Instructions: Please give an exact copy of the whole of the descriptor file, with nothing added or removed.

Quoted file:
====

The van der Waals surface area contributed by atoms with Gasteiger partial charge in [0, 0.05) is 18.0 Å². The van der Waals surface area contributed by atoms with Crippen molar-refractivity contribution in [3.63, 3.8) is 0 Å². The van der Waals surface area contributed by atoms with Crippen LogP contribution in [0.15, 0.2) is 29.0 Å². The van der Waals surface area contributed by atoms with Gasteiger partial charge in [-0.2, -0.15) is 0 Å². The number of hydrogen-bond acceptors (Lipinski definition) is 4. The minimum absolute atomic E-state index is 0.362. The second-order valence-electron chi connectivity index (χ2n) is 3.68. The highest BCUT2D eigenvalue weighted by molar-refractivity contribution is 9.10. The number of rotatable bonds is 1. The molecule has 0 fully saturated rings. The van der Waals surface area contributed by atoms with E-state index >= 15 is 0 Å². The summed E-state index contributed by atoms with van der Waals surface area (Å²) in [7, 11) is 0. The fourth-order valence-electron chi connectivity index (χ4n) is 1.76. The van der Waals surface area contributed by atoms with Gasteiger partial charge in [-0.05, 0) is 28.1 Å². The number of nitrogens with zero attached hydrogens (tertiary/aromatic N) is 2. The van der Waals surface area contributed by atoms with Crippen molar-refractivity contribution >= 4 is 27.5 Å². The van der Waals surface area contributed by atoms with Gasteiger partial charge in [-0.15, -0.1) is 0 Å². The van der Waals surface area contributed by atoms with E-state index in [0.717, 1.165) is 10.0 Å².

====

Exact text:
The van der Waals surface area contributed by atoms with Gasteiger partial charge in [0, 0.05) is 18.0 Å². The van der Waals surface area contributed by atoms with Crippen molar-refractivity contribution in [3.63, 3.8) is 0 Å². The van der Waals surface area contributed by atoms with Crippen LogP contribution in [0.15, 0.2) is 29.0 Å². The van der Waals surface area contributed by atoms with Gasteiger partial charge in [-0.2, -0.15) is 0 Å². The number of hydrogen-bond acceptors (Lipinski definition) is 4. The minimum absolute atomic E-state index is 0.362. The second-order valence-electron chi connectivity index (χ2n) is 3.68. The highest BCUT2D eigenvalue weighted by molar-refractivity contribution is 9.10. The number of rotatable bonds is 1. The molecule has 0 fully saturated rings. The van der Waals surface area contributed by atoms with E-state index >= 15 is 0 Å². The summed E-state index contributed by atoms with van der Waals surface area (Å²) in [7, 11) is 0. The fourth-order valence-electron chi connectivity index (χ4n) is 1.76. The van der Waals surface area contributed by atoms with Gasteiger partial charge in [-0.05, 0) is 28.1 Å². The number of nitrogens with zero attached hydrogens (tertiary/aromatic N) is 2. The van der Waals surface area contributed by atoms with Crippen molar-refractivity contribution >= 4 is 27.5 Å². The van der Waals surface area contributed by atoms with Gasteiger partial charge in [-0.15, -0.1) is 0 Å². The van der Waals surface area contributed by atoms with E-state index in [0.717, 1.165) is 10.0 Å².